Static IP Applications on AWS ECS
A bit of background is needed for context before we jump into the juicy technical detail. Around mid-August this year we finished migrating most of our applications to AWS Elastic Container Service (ECS), it was a long project that took approximately 18 months to finish. Unfortunately, one of our applications was challenging to migrate due to a third-party component developed to run on pets instead of cattle. That is, the application made assumptions that it would run on the same Linux host throughout its lifetime. So, this raised several road blocks we had to go around for our particular application to work in a dynamic environment such as ECS.
This third-party component, being developed without cloud-computing in mind, poised the following challenge when deployed on our shiny, new, ECS infrastructure:
How to deal with dynamic ECS tasks changing IPs and ports all the time?
More specifically, the application made assumptions that the IP address of the underlying host would never change, and that it was always able to run on port 80. Neither of these assumptions are guaranteed when using ECS. Besides, this third-party component runs on multiple servers and they need to communicate with each other in a mesh fashion.
Our first thought was to use two different Application Load Balancers with host-based routing listeners and specific Route 53 fully qualified domain name (FQDN) records. One load balancer would be responsible for handling communication between different ECS tasks running inside the application. In these cases, each task communicates with other internal tasks by referencing internal DNS name, such as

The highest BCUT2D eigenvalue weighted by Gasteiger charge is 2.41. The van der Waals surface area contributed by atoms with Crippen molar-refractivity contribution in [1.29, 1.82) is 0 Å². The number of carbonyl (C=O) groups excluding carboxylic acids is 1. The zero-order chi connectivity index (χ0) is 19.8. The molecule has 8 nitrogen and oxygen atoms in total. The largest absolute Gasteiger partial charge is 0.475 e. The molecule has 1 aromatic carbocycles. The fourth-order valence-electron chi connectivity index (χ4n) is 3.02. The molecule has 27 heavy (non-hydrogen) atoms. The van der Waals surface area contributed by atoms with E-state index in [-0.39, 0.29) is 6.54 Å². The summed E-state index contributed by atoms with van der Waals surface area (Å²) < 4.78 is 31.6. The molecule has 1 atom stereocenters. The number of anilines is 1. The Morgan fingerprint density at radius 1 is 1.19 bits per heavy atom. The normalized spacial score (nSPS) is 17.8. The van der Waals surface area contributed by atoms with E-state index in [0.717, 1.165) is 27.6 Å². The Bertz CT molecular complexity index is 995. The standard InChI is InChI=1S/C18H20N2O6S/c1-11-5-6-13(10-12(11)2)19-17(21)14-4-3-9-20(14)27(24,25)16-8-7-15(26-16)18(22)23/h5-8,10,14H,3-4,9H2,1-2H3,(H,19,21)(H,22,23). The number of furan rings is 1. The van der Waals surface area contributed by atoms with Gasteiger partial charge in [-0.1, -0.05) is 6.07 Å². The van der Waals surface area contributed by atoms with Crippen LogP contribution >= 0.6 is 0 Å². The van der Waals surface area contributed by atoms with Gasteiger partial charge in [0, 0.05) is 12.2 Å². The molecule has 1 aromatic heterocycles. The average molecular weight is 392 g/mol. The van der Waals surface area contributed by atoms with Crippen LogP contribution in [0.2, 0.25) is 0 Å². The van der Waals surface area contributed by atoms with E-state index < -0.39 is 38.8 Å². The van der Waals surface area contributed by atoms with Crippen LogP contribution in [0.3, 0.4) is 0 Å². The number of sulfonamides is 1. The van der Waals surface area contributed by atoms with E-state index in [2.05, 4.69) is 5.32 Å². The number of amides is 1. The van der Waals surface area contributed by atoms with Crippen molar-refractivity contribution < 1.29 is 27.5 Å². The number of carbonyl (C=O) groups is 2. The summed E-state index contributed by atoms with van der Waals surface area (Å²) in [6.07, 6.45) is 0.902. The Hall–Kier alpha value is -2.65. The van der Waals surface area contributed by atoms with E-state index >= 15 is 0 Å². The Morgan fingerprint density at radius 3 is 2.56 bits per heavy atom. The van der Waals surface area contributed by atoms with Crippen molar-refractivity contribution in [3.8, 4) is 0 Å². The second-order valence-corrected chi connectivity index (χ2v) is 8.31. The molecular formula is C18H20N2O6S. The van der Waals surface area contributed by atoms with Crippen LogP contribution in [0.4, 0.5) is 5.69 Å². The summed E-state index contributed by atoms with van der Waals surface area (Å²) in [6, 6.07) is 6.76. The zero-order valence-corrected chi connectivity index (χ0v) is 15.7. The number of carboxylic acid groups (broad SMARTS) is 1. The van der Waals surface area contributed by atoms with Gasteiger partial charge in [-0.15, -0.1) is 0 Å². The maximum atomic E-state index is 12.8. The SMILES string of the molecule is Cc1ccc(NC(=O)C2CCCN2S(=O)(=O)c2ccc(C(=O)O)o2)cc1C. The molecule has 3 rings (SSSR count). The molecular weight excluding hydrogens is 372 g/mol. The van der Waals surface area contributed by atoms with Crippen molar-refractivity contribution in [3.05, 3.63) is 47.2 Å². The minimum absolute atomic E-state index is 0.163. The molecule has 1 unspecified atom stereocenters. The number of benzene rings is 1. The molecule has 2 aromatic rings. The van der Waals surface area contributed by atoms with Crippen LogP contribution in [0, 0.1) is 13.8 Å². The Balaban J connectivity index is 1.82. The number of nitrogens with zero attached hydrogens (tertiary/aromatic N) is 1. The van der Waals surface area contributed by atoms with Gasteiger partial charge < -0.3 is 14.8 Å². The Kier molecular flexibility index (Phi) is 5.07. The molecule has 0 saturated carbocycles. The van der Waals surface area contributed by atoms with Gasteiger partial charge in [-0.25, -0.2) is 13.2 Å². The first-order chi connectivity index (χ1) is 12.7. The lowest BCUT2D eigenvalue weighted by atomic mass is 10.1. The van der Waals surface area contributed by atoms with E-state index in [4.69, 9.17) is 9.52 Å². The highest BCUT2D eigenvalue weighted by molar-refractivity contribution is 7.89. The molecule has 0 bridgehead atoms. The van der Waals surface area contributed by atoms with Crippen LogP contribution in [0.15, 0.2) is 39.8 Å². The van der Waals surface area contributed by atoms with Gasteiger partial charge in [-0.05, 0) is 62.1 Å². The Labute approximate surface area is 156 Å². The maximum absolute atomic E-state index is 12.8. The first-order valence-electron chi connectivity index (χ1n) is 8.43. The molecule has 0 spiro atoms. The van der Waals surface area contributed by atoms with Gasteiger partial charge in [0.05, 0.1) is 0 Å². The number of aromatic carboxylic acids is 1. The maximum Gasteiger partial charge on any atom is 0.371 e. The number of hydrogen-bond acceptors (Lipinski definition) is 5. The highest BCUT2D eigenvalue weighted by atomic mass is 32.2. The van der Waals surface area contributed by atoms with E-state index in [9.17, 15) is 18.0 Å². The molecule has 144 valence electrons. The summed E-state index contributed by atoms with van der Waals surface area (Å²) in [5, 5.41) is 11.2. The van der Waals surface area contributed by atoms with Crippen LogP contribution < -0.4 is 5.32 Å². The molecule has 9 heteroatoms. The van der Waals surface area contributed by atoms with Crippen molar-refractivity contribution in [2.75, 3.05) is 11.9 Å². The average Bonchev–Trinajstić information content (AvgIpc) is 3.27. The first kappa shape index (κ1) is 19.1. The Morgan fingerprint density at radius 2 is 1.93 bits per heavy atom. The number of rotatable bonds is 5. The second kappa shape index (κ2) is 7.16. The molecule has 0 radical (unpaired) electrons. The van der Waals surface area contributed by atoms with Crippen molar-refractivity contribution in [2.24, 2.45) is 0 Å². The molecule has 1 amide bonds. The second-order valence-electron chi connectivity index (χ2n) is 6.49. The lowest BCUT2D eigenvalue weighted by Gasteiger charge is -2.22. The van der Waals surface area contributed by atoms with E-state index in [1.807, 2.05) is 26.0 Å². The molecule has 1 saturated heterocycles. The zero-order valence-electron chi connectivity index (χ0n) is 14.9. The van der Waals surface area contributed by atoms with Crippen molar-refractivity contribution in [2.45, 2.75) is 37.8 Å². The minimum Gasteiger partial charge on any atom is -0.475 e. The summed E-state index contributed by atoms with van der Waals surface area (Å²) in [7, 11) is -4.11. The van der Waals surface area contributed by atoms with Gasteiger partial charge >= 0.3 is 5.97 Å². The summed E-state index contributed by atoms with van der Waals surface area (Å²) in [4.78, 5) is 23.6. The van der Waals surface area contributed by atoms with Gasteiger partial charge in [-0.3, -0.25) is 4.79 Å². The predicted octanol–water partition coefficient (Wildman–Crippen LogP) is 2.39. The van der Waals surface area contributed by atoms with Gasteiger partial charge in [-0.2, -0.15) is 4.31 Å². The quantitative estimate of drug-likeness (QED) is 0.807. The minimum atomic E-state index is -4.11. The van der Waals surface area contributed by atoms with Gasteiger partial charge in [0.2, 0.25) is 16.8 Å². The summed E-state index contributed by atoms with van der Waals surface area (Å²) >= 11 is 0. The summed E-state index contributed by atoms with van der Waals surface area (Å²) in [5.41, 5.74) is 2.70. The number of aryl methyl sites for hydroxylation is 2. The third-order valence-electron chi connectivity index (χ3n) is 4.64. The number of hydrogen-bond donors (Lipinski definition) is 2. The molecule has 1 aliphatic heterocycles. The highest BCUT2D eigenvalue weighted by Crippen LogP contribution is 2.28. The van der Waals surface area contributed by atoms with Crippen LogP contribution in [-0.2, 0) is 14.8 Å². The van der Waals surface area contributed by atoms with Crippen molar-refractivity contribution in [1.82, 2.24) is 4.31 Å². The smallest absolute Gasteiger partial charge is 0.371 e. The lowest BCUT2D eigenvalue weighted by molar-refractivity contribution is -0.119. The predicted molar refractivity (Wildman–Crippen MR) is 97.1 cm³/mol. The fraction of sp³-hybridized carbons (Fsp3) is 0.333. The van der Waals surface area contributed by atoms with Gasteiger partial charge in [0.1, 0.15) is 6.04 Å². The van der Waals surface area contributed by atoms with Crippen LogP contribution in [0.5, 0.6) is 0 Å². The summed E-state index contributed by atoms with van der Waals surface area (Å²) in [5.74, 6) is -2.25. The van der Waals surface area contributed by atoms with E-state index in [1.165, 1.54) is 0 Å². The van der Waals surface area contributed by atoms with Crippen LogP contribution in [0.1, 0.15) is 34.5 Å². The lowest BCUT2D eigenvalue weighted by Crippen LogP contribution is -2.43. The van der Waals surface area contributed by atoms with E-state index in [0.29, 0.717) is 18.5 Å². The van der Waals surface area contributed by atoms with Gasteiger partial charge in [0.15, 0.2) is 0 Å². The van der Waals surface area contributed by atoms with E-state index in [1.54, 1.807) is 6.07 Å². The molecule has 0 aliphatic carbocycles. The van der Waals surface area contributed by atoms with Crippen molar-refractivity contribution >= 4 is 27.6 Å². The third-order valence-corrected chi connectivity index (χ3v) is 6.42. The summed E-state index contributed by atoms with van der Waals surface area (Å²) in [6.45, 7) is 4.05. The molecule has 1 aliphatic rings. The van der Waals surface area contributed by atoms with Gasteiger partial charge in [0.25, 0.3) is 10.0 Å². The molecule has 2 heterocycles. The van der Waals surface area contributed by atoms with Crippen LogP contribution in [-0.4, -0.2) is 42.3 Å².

app1.local. While another load balancer would receive requests from our users at, for instance,
Unfortunately, this idea wasn’t possible because it required the same ECS Service to be associated with several Target Groups, which isn’t supported. Although we could manage the tasks manually, we didn’t want the extra overhead. Here’s a diagram of the failed idea.
Our second idea involved using awsvpc with fixed IPs. What awsvpc does is attach an Elastic Network Interface (ENI) directly into your container, effectively giving it an exclusive IP address. The plan was configure our ECS Tasks to use awsvpc and associate a private IP to the created ENI.
Turned out this attempt was also not supported because the ENIs created using awsvpc configuration is managed exclusively by Amazon, which means we, as a user, can’t do anything to them. Besides, we were also unable to use awsvpc in our ECS Task Definitions because of its incompatibility when using the Docker
The Solution—Third Time’s a Charm
Based on attempt #1 (Route 53 FQDN records idea) and attempt #2 (ENI update with a specific IP address), we realized there was another way: Update the Route 53 FQDN records with the IP addresses. That is, as ECS starts up a new container, we find the IP address of the container’s host, then modify the Route 53 FQDN record as needed.